I doubt that the text-search paradigm is the right way to go about developing a tablet UI of the kind that we need. Anything based on mouse clicks would seem to be a much better starting point for the transition to tablets. Unfortunately, both Unity and GNOME 3 require a lot of clicks to get around, which is equal to a lot of screen-tapping on a tablet.
In Ubuntu, neither Unity nor GNOME 3 have any desktop icons by default. Unity at least has a dock on the left, but GNOME 3 requires you to click "Activities" before you can do anything else.
In both, the only way to have desktop icons is by changing an obscure setting in an application that isn't installed by default.
Unity's dash is also far from a "grid of icons". You need to open the dash, click the "more apps" button, and finally click a relatively small target at the top of the list before you can see all of your installed apps in a grid.
In tweaking a few compiz settings, through their config GUI, I managed to crash compiz hard enough to need to reboot several times.
Unity itself is incompatible with Desktop Cube for some reason, and trying to force it just breaks everything. (I like Desktop because it seems to be a more reliable desktop switcher, anecdotally.) I don't mean "force it" like changing the config directly. I mean "force it" like pressing the button that asks if I really want to activate it.
So I tried out Gnome 3 for the first time. It tries so hard to LOOK like OS X, yet it winds up being way worse than either OS X or Gnome 2.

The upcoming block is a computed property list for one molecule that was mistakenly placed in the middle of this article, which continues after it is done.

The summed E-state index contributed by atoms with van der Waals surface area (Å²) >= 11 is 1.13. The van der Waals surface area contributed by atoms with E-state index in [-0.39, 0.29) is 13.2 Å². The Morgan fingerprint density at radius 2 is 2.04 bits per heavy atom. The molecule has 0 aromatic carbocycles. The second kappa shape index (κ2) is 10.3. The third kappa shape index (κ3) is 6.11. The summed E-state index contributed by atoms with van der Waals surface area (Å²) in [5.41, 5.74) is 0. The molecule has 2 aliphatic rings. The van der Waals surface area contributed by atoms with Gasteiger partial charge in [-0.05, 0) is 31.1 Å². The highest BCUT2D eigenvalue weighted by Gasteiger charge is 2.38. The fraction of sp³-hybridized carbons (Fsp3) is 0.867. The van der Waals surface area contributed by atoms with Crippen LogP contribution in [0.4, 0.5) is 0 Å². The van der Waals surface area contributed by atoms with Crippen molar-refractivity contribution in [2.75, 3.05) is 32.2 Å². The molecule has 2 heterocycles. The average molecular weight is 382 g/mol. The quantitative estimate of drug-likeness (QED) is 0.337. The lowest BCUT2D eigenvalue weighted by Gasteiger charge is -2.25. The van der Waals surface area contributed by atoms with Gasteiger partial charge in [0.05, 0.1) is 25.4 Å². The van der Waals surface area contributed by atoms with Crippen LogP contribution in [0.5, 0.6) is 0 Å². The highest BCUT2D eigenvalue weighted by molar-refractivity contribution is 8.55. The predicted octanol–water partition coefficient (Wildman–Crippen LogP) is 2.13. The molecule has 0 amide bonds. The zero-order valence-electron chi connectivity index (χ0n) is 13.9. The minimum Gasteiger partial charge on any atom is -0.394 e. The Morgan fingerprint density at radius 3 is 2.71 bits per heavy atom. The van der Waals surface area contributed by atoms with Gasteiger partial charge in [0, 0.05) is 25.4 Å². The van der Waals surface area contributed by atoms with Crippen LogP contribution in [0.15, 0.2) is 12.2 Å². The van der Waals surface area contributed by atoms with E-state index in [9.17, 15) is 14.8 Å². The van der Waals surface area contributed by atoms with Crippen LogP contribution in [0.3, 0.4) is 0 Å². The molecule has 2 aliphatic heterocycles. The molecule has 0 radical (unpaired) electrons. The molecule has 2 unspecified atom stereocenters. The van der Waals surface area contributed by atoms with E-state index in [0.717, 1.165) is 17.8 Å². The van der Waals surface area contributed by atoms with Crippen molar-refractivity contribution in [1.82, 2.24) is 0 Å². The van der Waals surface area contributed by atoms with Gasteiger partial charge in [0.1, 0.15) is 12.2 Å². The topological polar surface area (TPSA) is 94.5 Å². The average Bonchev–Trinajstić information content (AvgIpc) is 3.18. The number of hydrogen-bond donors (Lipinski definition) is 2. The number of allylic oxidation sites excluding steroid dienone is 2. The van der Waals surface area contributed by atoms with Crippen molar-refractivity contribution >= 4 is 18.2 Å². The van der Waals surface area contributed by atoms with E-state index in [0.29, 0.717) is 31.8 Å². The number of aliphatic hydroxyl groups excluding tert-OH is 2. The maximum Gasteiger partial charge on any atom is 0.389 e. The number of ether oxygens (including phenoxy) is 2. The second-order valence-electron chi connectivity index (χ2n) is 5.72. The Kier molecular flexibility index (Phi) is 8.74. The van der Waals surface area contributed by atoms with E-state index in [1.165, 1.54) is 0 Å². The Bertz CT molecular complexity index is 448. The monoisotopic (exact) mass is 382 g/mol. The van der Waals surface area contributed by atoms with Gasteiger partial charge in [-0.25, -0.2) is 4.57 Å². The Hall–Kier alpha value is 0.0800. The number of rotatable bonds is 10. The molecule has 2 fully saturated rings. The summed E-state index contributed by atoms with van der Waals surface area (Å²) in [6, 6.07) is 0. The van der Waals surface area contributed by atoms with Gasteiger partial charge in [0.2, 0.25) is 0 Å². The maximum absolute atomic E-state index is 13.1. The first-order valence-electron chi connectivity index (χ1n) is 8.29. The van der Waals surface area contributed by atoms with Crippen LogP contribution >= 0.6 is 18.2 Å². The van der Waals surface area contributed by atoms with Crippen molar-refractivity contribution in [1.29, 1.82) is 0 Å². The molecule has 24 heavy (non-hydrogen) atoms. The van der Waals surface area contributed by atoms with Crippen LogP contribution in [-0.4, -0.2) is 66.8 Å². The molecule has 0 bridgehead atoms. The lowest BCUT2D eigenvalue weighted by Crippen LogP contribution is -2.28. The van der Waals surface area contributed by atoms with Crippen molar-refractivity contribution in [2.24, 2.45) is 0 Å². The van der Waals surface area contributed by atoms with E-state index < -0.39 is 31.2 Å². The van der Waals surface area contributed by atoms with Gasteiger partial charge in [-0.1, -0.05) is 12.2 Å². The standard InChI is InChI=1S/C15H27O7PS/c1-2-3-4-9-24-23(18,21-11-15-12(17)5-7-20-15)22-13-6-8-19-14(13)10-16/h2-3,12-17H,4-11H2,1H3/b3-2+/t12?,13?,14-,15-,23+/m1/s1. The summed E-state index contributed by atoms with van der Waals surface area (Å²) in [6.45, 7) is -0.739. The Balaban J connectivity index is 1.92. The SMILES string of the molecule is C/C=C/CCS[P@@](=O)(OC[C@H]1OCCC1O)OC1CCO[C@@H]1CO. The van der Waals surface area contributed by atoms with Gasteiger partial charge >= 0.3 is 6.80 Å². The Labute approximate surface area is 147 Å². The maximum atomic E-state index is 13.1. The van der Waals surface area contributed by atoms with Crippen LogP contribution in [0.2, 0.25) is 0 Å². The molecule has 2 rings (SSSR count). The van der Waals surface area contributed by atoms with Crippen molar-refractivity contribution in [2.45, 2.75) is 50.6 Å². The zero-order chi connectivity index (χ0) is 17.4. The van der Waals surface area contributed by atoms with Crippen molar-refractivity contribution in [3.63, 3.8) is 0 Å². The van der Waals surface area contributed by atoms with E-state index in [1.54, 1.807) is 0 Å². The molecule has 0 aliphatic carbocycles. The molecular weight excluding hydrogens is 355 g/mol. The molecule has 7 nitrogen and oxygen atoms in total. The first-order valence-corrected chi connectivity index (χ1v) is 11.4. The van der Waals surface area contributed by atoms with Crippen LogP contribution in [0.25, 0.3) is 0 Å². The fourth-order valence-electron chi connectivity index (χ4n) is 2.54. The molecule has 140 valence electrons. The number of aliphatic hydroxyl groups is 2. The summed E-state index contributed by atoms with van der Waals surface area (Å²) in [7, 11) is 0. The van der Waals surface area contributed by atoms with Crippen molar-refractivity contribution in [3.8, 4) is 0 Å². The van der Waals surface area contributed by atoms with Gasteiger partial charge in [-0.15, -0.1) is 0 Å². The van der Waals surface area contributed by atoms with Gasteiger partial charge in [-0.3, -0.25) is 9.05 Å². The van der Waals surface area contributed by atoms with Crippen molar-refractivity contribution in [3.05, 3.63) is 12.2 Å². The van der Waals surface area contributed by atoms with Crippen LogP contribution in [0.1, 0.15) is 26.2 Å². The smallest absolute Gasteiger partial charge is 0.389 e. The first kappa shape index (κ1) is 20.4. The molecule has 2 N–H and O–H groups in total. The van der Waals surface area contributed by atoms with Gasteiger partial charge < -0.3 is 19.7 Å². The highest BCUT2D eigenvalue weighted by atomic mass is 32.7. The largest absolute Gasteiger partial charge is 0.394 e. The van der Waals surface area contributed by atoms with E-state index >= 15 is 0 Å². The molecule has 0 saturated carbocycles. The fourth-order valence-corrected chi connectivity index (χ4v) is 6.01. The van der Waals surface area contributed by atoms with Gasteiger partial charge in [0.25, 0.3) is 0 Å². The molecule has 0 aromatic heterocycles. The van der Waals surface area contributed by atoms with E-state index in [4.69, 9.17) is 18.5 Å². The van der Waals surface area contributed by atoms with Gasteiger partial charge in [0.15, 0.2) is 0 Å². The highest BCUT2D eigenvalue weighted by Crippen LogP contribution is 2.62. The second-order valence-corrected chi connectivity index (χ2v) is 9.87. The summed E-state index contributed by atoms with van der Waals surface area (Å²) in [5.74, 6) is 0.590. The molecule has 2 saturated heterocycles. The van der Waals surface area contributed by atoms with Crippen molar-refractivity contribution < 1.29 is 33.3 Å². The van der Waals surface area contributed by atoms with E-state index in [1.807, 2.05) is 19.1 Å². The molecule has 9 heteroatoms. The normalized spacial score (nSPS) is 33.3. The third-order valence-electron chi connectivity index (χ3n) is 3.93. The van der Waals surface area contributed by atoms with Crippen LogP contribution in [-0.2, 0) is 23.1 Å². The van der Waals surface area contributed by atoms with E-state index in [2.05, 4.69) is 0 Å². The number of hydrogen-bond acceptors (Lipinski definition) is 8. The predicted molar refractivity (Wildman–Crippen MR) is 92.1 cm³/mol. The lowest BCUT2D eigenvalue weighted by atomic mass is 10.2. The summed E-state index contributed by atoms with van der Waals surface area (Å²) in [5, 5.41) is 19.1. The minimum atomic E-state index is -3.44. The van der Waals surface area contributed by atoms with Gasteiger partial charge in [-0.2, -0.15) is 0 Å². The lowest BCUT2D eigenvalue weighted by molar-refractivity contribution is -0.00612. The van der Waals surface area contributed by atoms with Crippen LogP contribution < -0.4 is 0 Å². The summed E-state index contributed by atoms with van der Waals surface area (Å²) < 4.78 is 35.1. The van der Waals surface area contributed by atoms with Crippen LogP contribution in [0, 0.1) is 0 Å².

Maybe I'll try Kubuntu. Or Linux Mint. Or just keep trying to like this new crap. I don't know.
If you still like or prefer Ubuntu's system administration style (apt, packages, PPA, whatever), and you're just horrified by the desktop, then use another desktop or window manager.
- Lubuntu (LXDE on Ubuntu, similar to Xubuntu)
- LXDE and OpenBox manually installed.
- OpenBox by itself manually installed.
- XFCE manually installed.
Or go upstream to Debian, or downstream to Mint, or over a branch with Crunchbang. Or a stream over to an RPM based distro. Or over into the next valley with Arch, Slack, etc. Get some strange with FreeBSD.
If the mainstream Ubuntu desktop sucks for you (it does for me), then moving some small or large distance to fix it is going to be much easier than suffering day in and day out.
Once you settle on one, you maybe want to start over with a backup and a fresh install.
sudo apt-get install xfce4
sudo apt-get install xubuntu-desktop xfce4
I just checked my command history, and that is exactly what I ran. Install xfce4, log out and log back in with the new WM, and everything just worked.
I'm pretty sure the Desktop Cube can be made to work seamlessly with Unity. But it's not Canonical's job to make it so. And if Canonical somehow managed to lock some of the desktop features into Unity, than we must simply pressure then into building something more flexible so as to allow other open source providers to work with a more pluggable interface.